Plea for Help: Confusion uncovered in the Pima County Criminal Justice System
PCSD changes policy and procedure to fix flaws in domestic violence system
TUCSON, Ariz. (KOLD News 13) - 13 News Investigates discovered a breakdown in the domestic violence system that could be putting some victims’ safety at risk.
The flaw uncovered has the attention of critical players in the system and now changes are being made.
13 News Investigates has been diving deep into a strangulation case for months now peeling back the layers of Gracie McDonough’s case, which is still moving through the system.
Her ex-boyfriend and the father of her child Angel Carmona Rodriquez recently pleaded guilty to strangling her.
But even though he confessed to the crime the judge had released him with no bond hours after his arrest.
Men and women accused of felony and misdemeanor crimes line up to sit in front of a magistrate judge for their initial court appearance.
It’s now done remotely and by law within 24 hours of an arrest.
The judge’s decision on whether to release or hold them is mostly made in a matter of minutes.
Presiding judge Tony Riojas explains judges want to hear the views of the victims. And if a victim says they fear for their safety if the defendant is released, Riojas said, it’s a “big factor” into his decision.
As was the case during this December initial appearance when a victim called in about a man accused of 3 counts of domestic violence. The victim said the defendant broke down the front door, chased them into their son’s room and pushed them against a wall.
The judge decided to set bond rather than release on his own recognizance.
But in Gracie McDonough’s case, her mother, Sharon, said she didn’t get the chance to talk to the judge.
Deputies arrested Angel Carmona Rodriguez eight days after the strangulation incident and hours later, the judge released him under the supervision of Pretrial Services.
Sharon McDonough said they had no idea an initial appearance had been scheduled.
“She would have given the message saying he needs to be in jail for me to feel safe. So that opportunity was taken away,” she said.
Riojas said that would have been critical information because the Pretrial Service report to the initial appearance judge shows that Gracie McDonough said she didn’t object to his release.
A point made to the judge during Rodriguez’s initial appearance.
Statement made during initial appearance reads, “The victim doesn’t object to his release from custody.”
Sharon McDonough insists it isn’t true and that her daughter never said that.
Pretrial Services won’t confirm they spoke to Gracie McDonough, citing it’s privileged information.
Rodriguez’s defense attorney, Clayton Kamm, also saw that in the report and believed McDonough said that.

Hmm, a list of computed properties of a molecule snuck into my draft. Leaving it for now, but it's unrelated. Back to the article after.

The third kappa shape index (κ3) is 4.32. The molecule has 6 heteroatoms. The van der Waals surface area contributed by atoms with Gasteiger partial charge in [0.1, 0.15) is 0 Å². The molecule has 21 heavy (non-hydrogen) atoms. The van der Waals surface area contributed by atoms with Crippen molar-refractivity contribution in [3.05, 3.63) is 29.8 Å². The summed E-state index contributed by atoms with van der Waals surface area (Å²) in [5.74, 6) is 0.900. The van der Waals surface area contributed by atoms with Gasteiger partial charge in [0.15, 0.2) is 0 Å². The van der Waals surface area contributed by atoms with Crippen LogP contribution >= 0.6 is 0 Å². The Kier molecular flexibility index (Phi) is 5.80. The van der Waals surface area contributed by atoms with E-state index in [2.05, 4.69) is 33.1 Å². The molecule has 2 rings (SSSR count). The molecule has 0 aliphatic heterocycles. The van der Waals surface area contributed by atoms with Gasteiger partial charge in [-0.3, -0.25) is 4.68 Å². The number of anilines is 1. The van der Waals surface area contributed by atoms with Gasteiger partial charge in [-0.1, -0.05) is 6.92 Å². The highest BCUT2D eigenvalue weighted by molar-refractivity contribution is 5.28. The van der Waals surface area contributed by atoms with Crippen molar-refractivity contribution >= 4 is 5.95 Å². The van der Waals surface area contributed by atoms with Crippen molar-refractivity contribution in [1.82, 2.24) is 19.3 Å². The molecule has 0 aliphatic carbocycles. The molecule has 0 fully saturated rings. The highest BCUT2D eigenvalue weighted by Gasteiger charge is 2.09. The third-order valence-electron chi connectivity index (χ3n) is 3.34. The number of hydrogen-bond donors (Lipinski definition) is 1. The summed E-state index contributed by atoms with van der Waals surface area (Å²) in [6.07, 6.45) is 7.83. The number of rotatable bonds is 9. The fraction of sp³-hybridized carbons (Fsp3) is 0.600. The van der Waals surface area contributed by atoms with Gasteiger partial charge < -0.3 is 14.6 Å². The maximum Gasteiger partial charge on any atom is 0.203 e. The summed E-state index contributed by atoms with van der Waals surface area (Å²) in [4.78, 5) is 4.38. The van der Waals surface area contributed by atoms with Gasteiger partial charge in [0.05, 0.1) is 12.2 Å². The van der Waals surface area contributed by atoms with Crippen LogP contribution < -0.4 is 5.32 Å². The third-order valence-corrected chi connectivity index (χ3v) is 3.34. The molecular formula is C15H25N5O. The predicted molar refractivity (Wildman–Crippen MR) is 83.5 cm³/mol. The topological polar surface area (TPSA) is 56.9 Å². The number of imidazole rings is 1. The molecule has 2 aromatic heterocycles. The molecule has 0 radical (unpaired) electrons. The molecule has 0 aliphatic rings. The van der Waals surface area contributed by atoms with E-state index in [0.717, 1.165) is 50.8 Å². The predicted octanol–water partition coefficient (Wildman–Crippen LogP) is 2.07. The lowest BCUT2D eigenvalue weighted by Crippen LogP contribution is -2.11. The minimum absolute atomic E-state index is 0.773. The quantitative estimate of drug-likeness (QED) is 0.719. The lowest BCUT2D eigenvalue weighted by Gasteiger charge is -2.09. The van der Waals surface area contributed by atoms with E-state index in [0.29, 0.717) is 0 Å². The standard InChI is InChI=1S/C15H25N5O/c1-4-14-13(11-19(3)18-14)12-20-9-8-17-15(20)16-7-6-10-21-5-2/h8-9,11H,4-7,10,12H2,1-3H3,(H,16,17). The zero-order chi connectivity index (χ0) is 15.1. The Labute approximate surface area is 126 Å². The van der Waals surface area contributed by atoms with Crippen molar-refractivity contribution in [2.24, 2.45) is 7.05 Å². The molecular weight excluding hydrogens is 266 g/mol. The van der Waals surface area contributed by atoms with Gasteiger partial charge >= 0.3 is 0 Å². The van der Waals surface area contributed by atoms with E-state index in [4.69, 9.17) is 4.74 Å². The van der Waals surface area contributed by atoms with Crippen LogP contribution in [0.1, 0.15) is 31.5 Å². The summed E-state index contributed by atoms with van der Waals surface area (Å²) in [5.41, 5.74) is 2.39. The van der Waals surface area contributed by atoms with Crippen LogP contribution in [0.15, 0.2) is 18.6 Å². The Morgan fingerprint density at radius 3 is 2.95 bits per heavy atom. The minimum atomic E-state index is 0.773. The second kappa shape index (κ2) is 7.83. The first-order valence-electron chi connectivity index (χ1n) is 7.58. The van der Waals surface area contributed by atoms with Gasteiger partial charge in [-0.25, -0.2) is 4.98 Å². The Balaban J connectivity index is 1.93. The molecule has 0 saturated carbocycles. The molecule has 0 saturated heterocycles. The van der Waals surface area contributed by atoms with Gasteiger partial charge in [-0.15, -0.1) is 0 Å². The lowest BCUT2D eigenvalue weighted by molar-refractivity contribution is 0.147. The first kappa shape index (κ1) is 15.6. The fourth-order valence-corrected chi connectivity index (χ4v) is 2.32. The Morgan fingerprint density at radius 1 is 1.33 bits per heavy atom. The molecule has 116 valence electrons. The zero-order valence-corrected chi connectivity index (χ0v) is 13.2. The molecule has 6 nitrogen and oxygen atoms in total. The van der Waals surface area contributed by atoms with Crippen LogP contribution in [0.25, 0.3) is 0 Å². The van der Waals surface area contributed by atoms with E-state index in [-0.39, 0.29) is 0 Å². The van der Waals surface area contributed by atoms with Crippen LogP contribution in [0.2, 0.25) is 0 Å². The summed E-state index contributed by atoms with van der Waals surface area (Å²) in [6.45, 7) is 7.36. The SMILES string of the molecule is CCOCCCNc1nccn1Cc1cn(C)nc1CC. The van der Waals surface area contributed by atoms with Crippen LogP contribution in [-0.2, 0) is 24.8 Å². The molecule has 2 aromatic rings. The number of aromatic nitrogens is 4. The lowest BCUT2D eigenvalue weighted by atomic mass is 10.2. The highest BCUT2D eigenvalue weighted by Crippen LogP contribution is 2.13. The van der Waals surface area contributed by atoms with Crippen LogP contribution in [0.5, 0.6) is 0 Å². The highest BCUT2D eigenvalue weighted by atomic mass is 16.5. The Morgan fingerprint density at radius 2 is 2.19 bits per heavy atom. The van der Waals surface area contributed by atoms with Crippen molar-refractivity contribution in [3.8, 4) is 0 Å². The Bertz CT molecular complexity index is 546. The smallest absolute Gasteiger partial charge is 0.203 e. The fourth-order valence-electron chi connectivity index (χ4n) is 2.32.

But if Kamm’s office is relying on information from Pretrial Services, can he totally trust that? Kamm said he isn’t sure.
Kamm and Riojas say hearing directly from victims is critically important in the process to ensure the rights of not only suspects, but victims. The constitution demands that these victims are contacted by the court, Kamm said.
So who should have contacted McDonough about Rogriguez’s arrest to give her the opportunity to appear before the judge?
There seems to be confusion in Pima County.
The Sheriff’s Department told 13 News Investigates that “Pre Trial Services is responsible for providing the victim with the information.”
The Pretrial Services director responded, “The County Attorney is responsible for victim notification.”
The County Attorney’s Office said that’s not correct because, “the investigating law enforcement agency is responsible.”
In Rodriguez’s case, the investigating law enforcement agency is the Pima County Sheriff’s Department.
So 13 News Investigates went back to the department to discuss the confusion.
Sergeant Derek Welch supervises the domestic violence unit. He said the responsibility to update the victim in a criminal case lies with Pretrial Services.
According to state law, “the law enforcement agency shall notify the victim of the arrest and time, place and date of the initial appearance.”
However, Welch insisted that is done by Pretrial Services prior to the initial appearance.
“I think the piece that is being misconstrued is the fact that we have to know the exact date and time of the initial appearance to make that notification to the victim,” Welch said.
Although he’s now saying here that the department waits for that information to notify victims about an initial appearance, 13 News Investigates informed him that McDonough said she never received a call about the initial appearance and never got a chance to talk to the judge.
Welch again insisted that’s not the department’s responsibility.
“As far as pretrial services notification, I’m not sure if they attempted to contact Gracie or not. They won’t release their records to me on that regard,” he said.
So what about Tucson Police?
13 News Investigates posed the same question to the agency: Who’s responsible for notifying the victim of an arrest?
TPD responded it’s the law enforcement agency.
Welch told 13 News Investigates he’s now reviewing the process within the Pima County Sheriff’s Department.
“I can see that there’s a problem and there will likely be some policy changes,” he said.
Sheriff Chris Nanos, after seeing the Arizona statute, said he is implementing new procedures and policy changes.
“I want to thank you for alerting me to a problem that’s been existent. Did we miss this one? Yes, we did. Will we fix it? Absolutely, we will,” Nanos said to 13 News.
Copyright 2023 KOLD News 13. All rights reserved.